December 4, 2008 - 5:15pm
Cubberely Auditorium, School of Education, 485 Lasuen Mall
****** PLEASE NOTE THIS EVENT IS SOLD OUT AS OF 1:00PM, NOVEMBER 17, 2008 ****** This is the second phase of a three year research effort to compare the formation of the divided memories in Japan, China, South Korea, Taiwan and the United States. We will conduct a comparative study of popular cinema dealing with historical subjects focusing roughly on the period from 1931-1951. This is the final in a series of 4 film screening which will be followed by a discussion with director Clint Eastwood. --------- Letters From Iwo Jima Synopsis Sixty-one years ago, US and Japanese armies met on Iwo Jima. Decades later, several hundred letters are unearthed from that stark island's soil. The letters give faces and voices to the men who fought there, as well as the extraordinary general who led them. The Japanese soldiers are sent to Iwo Jima knowing that in all probability they will not come back. Among them are Saigo (Kazunari Ninomiya), a baker who wants only to live to see the face of his newborn daughter; Baron Nishi (Tsuyoshi Ihara), an Olympic equestrian champion known around the world for his skill and his honor; Shimizu (Ryo Kase), a young former military policeman whose idealism has not yet been tested by war; and Lieutenant Ito (Shidou Nakamura), a strict military man who would rather accept suicide than surrender. Leading the defense is Lt. General Tadamichi Kuribayashi (Ken Watanabe), whose travels in America have revealed to him the hopeless nature of the war but also given him strategic insight into how to take on the vast American armada streaming in from across the Pacific. With little defense other than sheer will and the volcanic rock of the island itself, Gen. Kuribayashi's unprecedented tactics transform what was predicted to be a quick and bloody defeat into nearly 40 days of heroic and resourceful combat. Almost 7,000 American soldiers were killed on Iwo Jima; more than 20,000 Japanese troops perished. The black sands of Iwo Jima are stained with their blood, but their sacrifices, their struggles, their courage and their compassion live on in the letters they sent home.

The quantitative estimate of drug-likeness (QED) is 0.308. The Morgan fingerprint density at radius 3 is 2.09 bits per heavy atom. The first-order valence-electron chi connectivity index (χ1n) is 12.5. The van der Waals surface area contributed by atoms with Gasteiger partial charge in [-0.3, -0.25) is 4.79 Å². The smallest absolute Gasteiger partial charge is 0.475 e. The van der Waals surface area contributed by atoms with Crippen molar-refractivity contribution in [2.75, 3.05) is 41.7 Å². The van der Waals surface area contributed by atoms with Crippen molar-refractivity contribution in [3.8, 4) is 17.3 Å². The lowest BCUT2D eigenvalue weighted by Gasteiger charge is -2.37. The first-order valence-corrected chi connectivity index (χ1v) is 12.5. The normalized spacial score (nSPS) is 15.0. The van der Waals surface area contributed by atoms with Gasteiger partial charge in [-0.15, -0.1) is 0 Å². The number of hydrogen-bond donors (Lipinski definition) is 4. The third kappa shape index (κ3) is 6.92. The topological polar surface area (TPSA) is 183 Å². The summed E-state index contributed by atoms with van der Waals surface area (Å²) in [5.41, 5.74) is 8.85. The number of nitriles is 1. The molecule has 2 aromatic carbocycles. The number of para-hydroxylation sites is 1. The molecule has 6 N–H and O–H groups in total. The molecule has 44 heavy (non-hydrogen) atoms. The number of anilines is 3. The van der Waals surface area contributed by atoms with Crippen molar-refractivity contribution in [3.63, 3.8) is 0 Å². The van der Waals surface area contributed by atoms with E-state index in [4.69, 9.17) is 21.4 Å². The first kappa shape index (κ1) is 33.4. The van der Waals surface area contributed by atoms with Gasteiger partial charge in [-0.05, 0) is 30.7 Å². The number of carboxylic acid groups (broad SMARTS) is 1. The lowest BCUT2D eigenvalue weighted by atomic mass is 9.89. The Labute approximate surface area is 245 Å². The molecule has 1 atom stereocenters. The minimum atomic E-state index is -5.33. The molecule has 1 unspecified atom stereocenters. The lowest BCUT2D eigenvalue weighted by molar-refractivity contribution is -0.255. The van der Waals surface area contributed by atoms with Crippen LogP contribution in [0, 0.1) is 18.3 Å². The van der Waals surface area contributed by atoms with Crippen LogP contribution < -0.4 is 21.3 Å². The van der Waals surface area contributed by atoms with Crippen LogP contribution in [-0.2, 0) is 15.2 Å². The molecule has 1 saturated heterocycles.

PLEASE NOTE THAT IS EVENT HAS CLOSED. Event is free and open to the public, but TICKET IS REQUIRED FOR ADMISSION.
Sponsored by Shorenstein APARC, the Japan Policy Research Institute at USF Center for the Pacific Rim and the Center for East Asian Studies at Stanford University. .